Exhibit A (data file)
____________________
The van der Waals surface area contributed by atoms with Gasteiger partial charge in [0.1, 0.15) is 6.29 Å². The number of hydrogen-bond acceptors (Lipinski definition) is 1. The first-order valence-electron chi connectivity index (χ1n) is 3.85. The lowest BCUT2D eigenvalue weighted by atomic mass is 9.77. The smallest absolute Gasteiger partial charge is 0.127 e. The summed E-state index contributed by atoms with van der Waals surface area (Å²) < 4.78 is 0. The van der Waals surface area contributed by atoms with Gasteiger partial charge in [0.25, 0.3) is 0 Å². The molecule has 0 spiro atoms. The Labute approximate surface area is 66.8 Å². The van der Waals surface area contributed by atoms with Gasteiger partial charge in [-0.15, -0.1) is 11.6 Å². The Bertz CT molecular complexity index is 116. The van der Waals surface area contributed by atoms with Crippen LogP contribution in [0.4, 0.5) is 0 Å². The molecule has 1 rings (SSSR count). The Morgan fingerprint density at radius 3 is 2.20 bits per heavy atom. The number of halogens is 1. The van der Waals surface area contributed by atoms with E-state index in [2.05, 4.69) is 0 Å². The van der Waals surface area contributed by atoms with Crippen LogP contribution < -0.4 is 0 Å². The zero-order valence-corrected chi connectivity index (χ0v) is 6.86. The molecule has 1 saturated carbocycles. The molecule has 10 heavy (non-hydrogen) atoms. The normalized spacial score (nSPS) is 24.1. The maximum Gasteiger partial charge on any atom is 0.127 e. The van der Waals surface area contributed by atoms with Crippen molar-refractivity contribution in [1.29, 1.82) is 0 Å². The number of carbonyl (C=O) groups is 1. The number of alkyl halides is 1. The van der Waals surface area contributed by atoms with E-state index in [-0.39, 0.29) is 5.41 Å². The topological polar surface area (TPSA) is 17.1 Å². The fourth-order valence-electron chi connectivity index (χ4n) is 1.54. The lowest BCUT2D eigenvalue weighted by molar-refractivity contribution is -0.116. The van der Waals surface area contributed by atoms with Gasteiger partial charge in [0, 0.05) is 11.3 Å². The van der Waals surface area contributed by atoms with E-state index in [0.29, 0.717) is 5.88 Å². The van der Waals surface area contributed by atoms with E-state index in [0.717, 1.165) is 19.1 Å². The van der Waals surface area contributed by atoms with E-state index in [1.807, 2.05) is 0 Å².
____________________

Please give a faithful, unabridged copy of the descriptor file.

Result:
The van der Waals surface area contributed by atoms with Gasteiger partial charge in [0.1, 0.15) is 6.29 Å². The number of hydrogen-bond acceptors (Lipinski definition) is 1. The first-order valence-electron chi connectivity index (χ1n) is 3.85. The lowest BCUT2D eigenvalue weighted by atomic mass is 9.77. The smallest absolute Gasteiger partial charge is 0.127 e. The summed E-state index contributed by atoms with van der Waals surface area (Å²) < 4.78 is 0. The van der Waals surface area contributed by atoms with Gasteiger partial charge in [0.25, 0.3) is 0 Å². The molecule has 0 spiro atoms. The Labute approximate surface area is 66.8 Å². The van der Waals surface area contributed by atoms with Gasteiger partial charge in [-0.15, -0.1) is 11.6 Å². The Bertz CT molecular complexity index is 116. The van der Waals surface area contributed by atoms with Crippen LogP contribution in [0.4, 0.5) is 0 Å². The molecule has 1 rings (SSSR count). The Morgan fingerprint density at radius 3 is 2.20 bits per heavy atom. The number of halogens is 1. The van der Waals surface area contributed by atoms with E-state index in [2.05, 4.69) is 0 Å². The van der Waals surface area contributed by atoms with Crippen LogP contribution < -0.4 is 0 Å². The zero-order valence-corrected chi connectivity index (χ0v) is 6.86. The molecule has 1 saturated carbocycles. The molecule has 10 heavy (non-hydrogen) atoms. The normalized spacial score (nSPS) is 24.1. The maximum Gasteiger partial charge on any atom is 0.127 e. The van der Waals surface area contributed by atoms with Crippen molar-refractivity contribution in [1.29, 1.82) is 0 Å². The number of carbonyl (C=O) groups is 1. The number of alkyl halides is 1. The van der Waals surface area contributed by atoms with E-state index in [-0.39, 0.29) is 5.41 Å². The topological polar surface area (TPSA) is 17.1 Å². The fourth-order valence-electron chi connectivity index (χ4n) is 1.54. The lowest BCUT2D eigenvalue weighted by molar-refractivity contribution is -0.116. The van der Waals surface area contributed by atoms with Gasteiger partial charge in [0, 0.05) is 11.3 Å². The van der Waals surface area contributed by atoms with E-state index in [0.29, 0.717) is 5.88 Å². The van der Waals surface area contributed by atoms with E-state index in [0.717, 1.165) is 19.1 Å². The van der Waals surface area contributed by atoms with E-state index in [1.807, 2.05) is 0 Å².